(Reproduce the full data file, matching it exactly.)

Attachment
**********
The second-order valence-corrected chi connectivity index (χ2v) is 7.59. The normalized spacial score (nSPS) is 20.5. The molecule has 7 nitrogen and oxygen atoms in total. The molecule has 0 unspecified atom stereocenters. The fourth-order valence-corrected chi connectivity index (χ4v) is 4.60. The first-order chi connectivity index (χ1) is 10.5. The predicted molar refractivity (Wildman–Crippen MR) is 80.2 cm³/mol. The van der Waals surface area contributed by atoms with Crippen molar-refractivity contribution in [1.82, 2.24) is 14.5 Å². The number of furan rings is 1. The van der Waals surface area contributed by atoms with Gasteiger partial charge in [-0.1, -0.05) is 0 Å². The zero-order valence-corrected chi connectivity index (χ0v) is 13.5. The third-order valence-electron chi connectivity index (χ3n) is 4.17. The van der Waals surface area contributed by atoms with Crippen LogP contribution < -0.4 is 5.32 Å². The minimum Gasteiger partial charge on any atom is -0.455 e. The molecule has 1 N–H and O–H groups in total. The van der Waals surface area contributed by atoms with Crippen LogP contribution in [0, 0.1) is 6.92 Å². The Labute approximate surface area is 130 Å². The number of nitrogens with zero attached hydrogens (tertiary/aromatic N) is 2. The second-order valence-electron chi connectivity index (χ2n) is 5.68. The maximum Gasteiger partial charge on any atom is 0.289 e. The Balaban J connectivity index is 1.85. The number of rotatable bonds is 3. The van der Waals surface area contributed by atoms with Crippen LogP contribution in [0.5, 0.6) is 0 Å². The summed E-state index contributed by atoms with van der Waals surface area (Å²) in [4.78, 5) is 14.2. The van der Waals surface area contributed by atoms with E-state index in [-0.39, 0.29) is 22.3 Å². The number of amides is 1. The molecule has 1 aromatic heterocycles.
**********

The second-order valence-corrected chi connectivity index (χ2v) is 7.59. The normalized spacial score (nSPS) is 20.5. The molecule has 7 nitrogen and oxygen atoms in total. The molecule has 0 unspecified atom stereocenters. The fourth-order valence-corrected chi connectivity index (χ4v) is 4.60. The first-order chi connectivity index (χ1) is 10.5. The predicted molar refractivity (Wildman–Crippen MR) is 80.2 cm³/mol. The van der Waals surface area contributed by atoms with Crippen molar-refractivity contribution in [1.82, 2.24) is 14.5 Å². The number of furan rings is 1. The van der Waals surface area contributed by atoms with Gasteiger partial charge in [-0.1, -0.05) is 0 Å². The zero-order valence-corrected chi connectivity index (χ0v) is 13.5. The third-order valence-electron chi connectivity index (χ3n) is 4.17. The van der Waals surface area contributed by atoms with Crippen LogP contribution < -0.4 is 5.32 Å². The minimum Gasteiger partial charge on any atom is -0.455 e. The molecule has 1 N–H and O–H groups in total. The van der Waals surface area contributed by atoms with Crippen LogP contribution in [0, 0.1) is 6.92 Å². The Labute approximate surface area is 130 Å². The number of nitrogens with zero attached hydrogens (tertiary/aromatic N) is 2. The second-order valence-electron chi connectivity index (χ2n) is 5.68. The maximum Gasteiger partial charge on any atom is 0.289 e. The Balaban J connectivity index is 1.85. The number of rotatable bonds is 3. The van der Waals surface area contributed by atoms with Crippen LogP contribution in [0.5, 0.6) is 0 Å². The summed E-state index contributed by atoms with van der Waals surface area (Å²) in [4.78, 5) is 14.2. The van der Waals surface area contributed by atoms with E-state index in [-0.39, 0.29) is 22.3 Å². The number of amides is 1. The molecule has 1 aromatic heterocycles.